What I would like to see is MyBB to spell out clearly and properly what the the NRS and SANS specification requirements are for a solar installation, and what those implications are, and why they are insufficient and unhelpful generally.

It would be far more informative than punting insurance.

Insurance implications are already covered in the applicable rules with an applicable CoC and your interaction with your insurance broker / company WRT house value.

MyBB might start here.
 
Series/Parallel installations must be fused. It costs a bit extra but worthwhile.
 
I've never seen a solar panel catch fire. Never heard of a solar panel catch fire by itself.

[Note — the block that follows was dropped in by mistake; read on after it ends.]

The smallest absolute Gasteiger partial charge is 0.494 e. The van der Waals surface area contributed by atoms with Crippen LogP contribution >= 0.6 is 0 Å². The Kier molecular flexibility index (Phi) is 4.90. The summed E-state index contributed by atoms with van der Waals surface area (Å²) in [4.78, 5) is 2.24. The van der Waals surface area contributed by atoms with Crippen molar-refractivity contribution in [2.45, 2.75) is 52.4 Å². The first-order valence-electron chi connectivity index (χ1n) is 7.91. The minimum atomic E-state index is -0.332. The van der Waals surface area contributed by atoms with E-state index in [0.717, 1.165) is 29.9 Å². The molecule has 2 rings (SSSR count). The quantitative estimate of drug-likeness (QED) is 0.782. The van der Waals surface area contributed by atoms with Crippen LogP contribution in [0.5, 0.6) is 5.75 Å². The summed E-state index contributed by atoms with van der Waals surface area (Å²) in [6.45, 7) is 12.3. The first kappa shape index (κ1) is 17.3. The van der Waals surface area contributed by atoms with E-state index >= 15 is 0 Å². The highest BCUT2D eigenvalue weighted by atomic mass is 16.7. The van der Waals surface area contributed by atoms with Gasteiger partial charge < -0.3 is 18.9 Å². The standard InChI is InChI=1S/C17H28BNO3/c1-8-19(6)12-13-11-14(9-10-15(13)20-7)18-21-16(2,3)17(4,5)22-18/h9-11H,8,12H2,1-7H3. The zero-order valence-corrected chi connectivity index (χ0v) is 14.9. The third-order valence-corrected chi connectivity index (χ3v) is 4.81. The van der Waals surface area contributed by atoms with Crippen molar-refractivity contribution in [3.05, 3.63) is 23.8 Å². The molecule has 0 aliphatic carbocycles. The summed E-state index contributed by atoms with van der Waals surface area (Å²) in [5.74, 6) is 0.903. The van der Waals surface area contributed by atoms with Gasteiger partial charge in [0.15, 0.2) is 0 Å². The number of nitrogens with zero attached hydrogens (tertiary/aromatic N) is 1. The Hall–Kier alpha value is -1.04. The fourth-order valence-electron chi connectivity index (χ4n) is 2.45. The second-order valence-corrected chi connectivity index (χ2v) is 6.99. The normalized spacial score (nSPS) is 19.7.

Other bits may, but solar panels are quite frankly not flammable.

For reference.

Can someone prove to me this isn't an "advertorial" for insurance?

Solar panels produce DC. DC is not AC. An AC circuit that has a poor connection is very forgiving, DC isn't. It will arc for a very long time, and generate huge amounts of heat. If you heat anything up to a high enough heat, it will burn, even concrete. DC fires are caused by loose connections, corrosion, water ingress, animals and the use of incorrect AC rated switchgear.

australia-solar-panel-fire.jpg


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Solar-Panel-Fire-Risk.png


iu


 
What I would like to see is MyBB to spell out clearly and properly what the the NRS and SANS specification requirements are for a solar installation, and what those implications are, and why they are insufficient and unhelpful generally.